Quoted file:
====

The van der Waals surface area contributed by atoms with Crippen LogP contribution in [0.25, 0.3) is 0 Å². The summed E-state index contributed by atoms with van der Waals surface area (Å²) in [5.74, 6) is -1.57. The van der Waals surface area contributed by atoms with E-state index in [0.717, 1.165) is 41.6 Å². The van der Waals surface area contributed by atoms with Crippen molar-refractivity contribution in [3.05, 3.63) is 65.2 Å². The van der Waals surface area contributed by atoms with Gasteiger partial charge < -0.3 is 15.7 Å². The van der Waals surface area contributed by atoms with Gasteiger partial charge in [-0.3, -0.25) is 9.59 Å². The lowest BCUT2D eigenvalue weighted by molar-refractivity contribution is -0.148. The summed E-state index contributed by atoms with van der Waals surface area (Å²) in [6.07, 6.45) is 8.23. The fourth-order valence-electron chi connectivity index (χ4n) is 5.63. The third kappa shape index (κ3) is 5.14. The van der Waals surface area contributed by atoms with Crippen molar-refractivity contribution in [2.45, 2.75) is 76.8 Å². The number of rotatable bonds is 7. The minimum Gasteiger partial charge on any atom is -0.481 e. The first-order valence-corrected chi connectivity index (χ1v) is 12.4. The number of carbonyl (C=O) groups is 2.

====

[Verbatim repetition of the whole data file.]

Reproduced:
The van der Waals surface area contributed by atoms with Crippen LogP contribution in [0.25, 0.3) is 0 Å². The summed E-state index contributed by atoms with van der Waals surface area (Å²) in [5.74, 6) is -1.57. The van der Waals surface area contributed by atoms with E-state index in [0.717, 1.165) is 41.6 Å². The van der Waals surface area contributed by atoms with Crippen molar-refractivity contribution in [3.05, 3.63) is 65.2 Å². The van der Waals surface area contributed by atoms with Gasteiger partial charge < -0.3 is 15.7 Å². The van der Waals surface area contributed by atoms with Gasteiger partial charge in [-0.3, -0.25) is 9.59 Å². The lowest BCUT2D eigenvalue weighted by molar-refractivity contribution is -0.148. The summed E-state index contributed by atoms with van der Waals surface area (Å²) in [6.07, 6.45) is 8.23. The fourth-order valence-electron chi connectivity index (χ4n) is 5.63. The third kappa shape index (κ3) is 5.14. The van der Waals surface area contributed by atoms with Crippen molar-refractivity contribution in [2.45, 2.75) is 76.8 Å². The number of rotatable bonds is 7. The minimum Gasteiger partial charge on any atom is -0.481 e. The first-order valence-corrected chi connectivity index (χ1v) is 12.4. The number of carbonyl (C=O) groups is 2.